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Work Smarter: Even a 3-Second Distraction Can Screw You Up

This Week’s Insight: Even the teensiest distractions can seriously throw us off. One recent study found that interruptions as brief as 2.8 seconds were enough to more than double the number of errors study participants made on a given task. 

The Evidence: Researchers asked 300 Michigan State University undergrads to complete a tedious computer exercise in which subjects needed to remember exactly where they were in a precise sequence of tasks. The researchers evilly programmed interruptions to occur after about every sixth step, in the form of a pop-up box that required the volunteers to type in a CAPTCHA-esque code before they could get back to work.

In one experiment, the code was four characters long, and the interruption lasted about 4.4 seconds; in a second experiment, the code and disruption were about half as long, lasting 2.8 seconds on average. They found that after the 4.4-second interruption, people more than tripled the errors they made when they returned to the task, and after the 2.8 distraction, they more than doubled their errors.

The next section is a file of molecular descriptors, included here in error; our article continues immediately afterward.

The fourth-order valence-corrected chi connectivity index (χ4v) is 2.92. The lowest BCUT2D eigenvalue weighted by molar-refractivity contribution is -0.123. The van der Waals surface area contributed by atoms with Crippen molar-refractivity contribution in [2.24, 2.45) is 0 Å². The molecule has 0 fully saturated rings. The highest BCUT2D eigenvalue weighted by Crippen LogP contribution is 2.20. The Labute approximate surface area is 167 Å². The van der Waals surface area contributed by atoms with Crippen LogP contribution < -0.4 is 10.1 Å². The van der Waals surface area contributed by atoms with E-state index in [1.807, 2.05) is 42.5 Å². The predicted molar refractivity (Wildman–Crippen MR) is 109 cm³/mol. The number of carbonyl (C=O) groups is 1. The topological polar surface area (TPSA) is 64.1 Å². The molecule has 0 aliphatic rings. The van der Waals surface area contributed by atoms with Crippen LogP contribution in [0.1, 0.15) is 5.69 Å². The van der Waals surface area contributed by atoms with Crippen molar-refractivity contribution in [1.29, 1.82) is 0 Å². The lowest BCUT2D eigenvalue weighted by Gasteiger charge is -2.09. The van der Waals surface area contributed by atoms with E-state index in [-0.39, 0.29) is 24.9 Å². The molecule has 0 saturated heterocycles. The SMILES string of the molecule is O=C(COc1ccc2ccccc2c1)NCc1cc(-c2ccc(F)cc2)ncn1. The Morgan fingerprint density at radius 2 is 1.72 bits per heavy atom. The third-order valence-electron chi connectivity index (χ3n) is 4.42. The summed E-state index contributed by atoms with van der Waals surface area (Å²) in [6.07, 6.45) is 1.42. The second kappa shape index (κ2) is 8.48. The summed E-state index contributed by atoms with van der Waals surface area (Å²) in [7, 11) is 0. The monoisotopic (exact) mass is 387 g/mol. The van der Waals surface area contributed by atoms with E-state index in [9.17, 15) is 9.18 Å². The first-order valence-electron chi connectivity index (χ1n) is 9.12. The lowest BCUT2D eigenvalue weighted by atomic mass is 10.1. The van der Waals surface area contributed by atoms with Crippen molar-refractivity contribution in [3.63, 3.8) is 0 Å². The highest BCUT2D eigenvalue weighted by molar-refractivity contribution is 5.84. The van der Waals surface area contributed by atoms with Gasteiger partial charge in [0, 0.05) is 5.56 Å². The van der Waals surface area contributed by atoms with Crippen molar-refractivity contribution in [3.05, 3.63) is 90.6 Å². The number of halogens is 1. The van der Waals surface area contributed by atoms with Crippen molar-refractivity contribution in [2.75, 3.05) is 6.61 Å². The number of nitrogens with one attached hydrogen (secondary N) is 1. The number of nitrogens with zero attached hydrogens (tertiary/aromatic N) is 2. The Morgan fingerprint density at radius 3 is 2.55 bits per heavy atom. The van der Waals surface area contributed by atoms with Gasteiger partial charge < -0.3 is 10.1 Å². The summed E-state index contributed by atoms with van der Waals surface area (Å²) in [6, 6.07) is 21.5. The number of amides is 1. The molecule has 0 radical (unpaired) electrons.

Why It Matters: This means that “it’s not just a phone call that counts as an interruption — just the ringing counts … even if all you want to do is find your phone and shut it off,” the study’s lead author, Michigan State University psychologist Erik Altmann, said in an email.

Obviously, I don’t know what your office culture is like (or if you even work in one), but if you can, try dedicating 60- to 90-minute chunks throughout the day to totally distraction-free work. (Studies have suggested that’s about as much time as your brain can bear to produce quality work before needing a break, anyway.) During that time, sign out of instant-messaging programs, turn off email pop-ups, put your cell phone away, and, for heaven’s sake, close down Tweet Deck. And if you need an extra push to make the temporary break from social media, just imagine how many notifications you’ll have when you sign back on! 

Even a 3-Second Distraction Can Screw You Up